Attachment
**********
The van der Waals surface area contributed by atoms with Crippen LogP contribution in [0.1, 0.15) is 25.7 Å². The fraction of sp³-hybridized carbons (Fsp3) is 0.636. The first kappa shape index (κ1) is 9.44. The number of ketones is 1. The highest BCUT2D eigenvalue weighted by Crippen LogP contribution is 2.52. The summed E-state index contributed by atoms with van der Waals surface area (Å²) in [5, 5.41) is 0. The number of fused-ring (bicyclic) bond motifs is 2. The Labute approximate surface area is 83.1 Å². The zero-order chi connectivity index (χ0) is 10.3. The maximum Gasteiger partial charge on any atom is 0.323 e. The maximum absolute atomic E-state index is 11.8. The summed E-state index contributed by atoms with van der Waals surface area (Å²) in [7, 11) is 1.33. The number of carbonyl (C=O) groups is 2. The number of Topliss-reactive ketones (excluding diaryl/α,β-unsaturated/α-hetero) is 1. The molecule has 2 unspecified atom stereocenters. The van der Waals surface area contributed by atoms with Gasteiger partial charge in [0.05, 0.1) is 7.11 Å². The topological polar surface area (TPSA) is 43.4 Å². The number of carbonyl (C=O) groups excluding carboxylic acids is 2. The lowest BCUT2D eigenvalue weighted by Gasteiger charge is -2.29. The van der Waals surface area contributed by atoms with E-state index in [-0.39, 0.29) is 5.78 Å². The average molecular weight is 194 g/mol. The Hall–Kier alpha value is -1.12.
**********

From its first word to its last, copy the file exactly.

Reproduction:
The van der Waals surface area contributed by atoms with Crippen LogP contribution in [0.1, 0.15) is 25.7 Å². The fraction of sp³-hybridized carbons (Fsp3) is 0.636. The first kappa shape index (κ1) is 9.44. The number of ketones is 1. The highest BCUT2D eigenvalue weighted by Crippen LogP contribution is 2.52. The summed E-state index contributed by atoms with van der Waals surface area (Å²) in [5, 5.41) is 0. The number of fused-ring (bicyclic) bond motifs is 2. The Labute approximate surface area is 83.1 Å². The zero-order chi connectivity index (χ0) is 10.3. The maximum Gasteiger partial charge on any atom is 0.323 e. The maximum absolute atomic E-state index is 11.8. The summed E-state index contributed by atoms with van der Waals surface area (Å²) in [7, 11) is 1.33. The number of carbonyl (C=O) groups is 2. The number of Topliss-reactive ketones (excluding diaryl/α,β-unsaturated/α-hetero) is 1. The molecule has 2 unspecified atom stereocenters. The van der Waals surface area contributed by atoms with Gasteiger partial charge in [0.05, 0.1) is 7.11 Å². The topological polar surface area (TPSA) is 43.4 Å². The number of carbonyl (C=O) groups excluding carboxylic acids is 2. The lowest BCUT2D eigenvalue weighted by Gasteiger charge is -2.29. The van der Waals surface area contributed by atoms with E-state index in [-0.39, 0.29) is 5.78 Å². The average molecular weight is 194 g/mol. The Hall–Kier alpha value is -1.12.